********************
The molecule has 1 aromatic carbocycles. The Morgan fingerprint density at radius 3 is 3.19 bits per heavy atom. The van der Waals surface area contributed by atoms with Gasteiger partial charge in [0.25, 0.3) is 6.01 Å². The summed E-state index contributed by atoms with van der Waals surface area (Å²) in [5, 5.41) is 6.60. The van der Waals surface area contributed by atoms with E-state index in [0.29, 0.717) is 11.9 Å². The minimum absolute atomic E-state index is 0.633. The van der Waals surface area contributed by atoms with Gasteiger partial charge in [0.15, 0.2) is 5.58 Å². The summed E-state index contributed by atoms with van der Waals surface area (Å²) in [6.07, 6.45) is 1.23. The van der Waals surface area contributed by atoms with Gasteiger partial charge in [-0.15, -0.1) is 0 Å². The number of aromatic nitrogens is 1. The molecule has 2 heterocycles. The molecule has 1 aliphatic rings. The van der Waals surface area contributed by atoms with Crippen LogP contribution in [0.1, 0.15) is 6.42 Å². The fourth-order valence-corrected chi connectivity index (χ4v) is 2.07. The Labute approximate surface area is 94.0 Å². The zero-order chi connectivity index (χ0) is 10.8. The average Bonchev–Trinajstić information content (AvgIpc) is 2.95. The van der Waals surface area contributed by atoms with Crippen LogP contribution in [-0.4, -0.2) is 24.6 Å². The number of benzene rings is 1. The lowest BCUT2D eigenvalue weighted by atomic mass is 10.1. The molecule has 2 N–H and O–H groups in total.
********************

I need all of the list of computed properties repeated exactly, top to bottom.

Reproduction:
The molecule has 1 aromatic carbocycles. The Morgan fingerprint density at radius 3 is 3.19 bits per heavy atom. The van der Waals surface area contributed by atoms with Gasteiger partial charge in [0.25, 0.3) is 6.01 Å². The summed E-state index contributed by atoms with van der Waals surface area (Å²) in [5, 5.41) is 6.60. The van der Waals surface area contributed by atoms with E-state index in [0.29, 0.717) is 11.9 Å². The minimum absolute atomic E-state index is 0.633. The van der Waals surface area contributed by atoms with Gasteiger partial charge in [0.15, 0.2) is 5.58 Å². The summed E-state index contributed by atoms with van der Waals surface area (Å²) in [6.07, 6.45) is 1.23. The van der Waals surface area contributed by atoms with Gasteiger partial charge in [-0.15, -0.1) is 0 Å². The number of aromatic nitrogens is 1. The molecule has 2 heterocycles. The molecule has 1 aliphatic rings. The van der Waals surface area contributed by atoms with Crippen LogP contribution in [0.1, 0.15) is 6.42 Å². The fourth-order valence-corrected chi connectivity index (χ4v) is 2.07. The Labute approximate surface area is 94.0 Å². The zero-order chi connectivity index (χ0) is 10.8. The average Bonchev–Trinajstić information content (AvgIpc) is 2.95. The van der Waals surface area contributed by atoms with Crippen LogP contribution in [-0.4, -0.2) is 24.6 Å². The number of benzene rings is 1. The lowest BCUT2D eigenvalue weighted by atomic mass is 10.1. The molecule has 2 N–H and O–H groups in total.